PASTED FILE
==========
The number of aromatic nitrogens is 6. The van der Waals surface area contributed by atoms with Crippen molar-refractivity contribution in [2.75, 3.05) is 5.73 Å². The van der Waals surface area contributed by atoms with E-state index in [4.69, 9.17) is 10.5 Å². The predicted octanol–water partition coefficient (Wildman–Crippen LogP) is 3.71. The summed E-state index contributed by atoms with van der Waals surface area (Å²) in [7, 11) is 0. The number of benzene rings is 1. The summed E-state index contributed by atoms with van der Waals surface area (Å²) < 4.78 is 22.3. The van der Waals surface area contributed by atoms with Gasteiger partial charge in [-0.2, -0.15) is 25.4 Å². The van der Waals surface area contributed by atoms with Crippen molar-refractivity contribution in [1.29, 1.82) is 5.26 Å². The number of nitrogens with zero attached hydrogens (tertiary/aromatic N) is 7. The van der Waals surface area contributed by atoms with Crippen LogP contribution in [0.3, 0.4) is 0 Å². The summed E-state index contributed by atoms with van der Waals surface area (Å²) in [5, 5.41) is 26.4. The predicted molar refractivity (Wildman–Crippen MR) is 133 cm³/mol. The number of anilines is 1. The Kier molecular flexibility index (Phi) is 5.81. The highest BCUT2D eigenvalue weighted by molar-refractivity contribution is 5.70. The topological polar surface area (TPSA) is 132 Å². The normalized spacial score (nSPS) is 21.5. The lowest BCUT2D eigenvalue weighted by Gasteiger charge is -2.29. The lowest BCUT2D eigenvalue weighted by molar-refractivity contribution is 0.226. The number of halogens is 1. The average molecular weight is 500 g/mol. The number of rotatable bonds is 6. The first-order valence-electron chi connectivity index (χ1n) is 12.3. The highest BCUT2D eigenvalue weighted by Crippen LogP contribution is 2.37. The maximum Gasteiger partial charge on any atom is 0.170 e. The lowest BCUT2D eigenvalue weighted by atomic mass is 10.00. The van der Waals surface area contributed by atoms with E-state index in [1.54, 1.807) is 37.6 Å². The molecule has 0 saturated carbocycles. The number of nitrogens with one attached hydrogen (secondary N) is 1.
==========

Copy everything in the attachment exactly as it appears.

The number of aromatic nitrogens is 6. The van der Waals surface area contributed by atoms with Crippen molar-refractivity contribution in [2.75, 3.05) is 5.73 Å². The van der Waals surface area contributed by atoms with E-state index in [4.69, 9.17) is 10.5 Å². The predicted octanol–water partition coefficient (Wildman–Crippen LogP) is 3.71. The summed E-state index contributed by atoms with van der Waals surface area (Å²) in [7, 11) is 0. The number of benzene rings is 1. The summed E-state index contributed by atoms with van der Waals surface area (Å²) < 4.78 is 22.3. The van der Waals surface area contributed by atoms with Gasteiger partial charge in [-0.2, -0.15) is 25.4 Å². The van der Waals surface area contributed by atoms with Crippen molar-refractivity contribution in [1.29, 1.82) is 5.26 Å². The number of nitrogens with zero attached hydrogens (tertiary/aromatic N) is 7. The van der Waals surface area contributed by atoms with Crippen LogP contribution in [0.3, 0.4) is 0 Å². The summed E-state index contributed by atoms with van der Waals surface area (Å²) in [5, 5.41) is 26.4. The predicted molar refractivity (Wildman–Crippen MR) is 133 cm³/mol. The number of anilines is 1. The Kier molecular flexibility index (Phi) is 5.81. The highest BCUT2D eigenvalue weighted by molar-refractivity contribution is 5.70. The topological polar surface area (TPSA) is 132 Å². The normalized spacial score (nSPS) is 21.5. The lowest BCUT2D eigenvalue weighted by Gasteiger charge is -2.29. The lowest BCUT2D eigenvalue weighted by molar-refractivity contribution is 0.226. The number of halogens is 1. The average molecular weight is 500 g/mol. The number of rotatable bonds is 6. The first-order valence-electron chi connectivity index (χ1n) is 12.3. The highest BCUT2D eigenvalue weighted by Crippen LogP contribution is 2.37. The maximum Gasteiger partial charge on any atom is 0.170 e. The lowest BCUT2D eigenvalue weighted by atomic mass is 10.00. The van der Waals surface area contributed by atoms with E-state index in [1.54, 1.807) is 37.6 Å². The molecule has 0 saturated carbocycles. The number of nitrogens with one attached hydrogen (secondary N) is 1.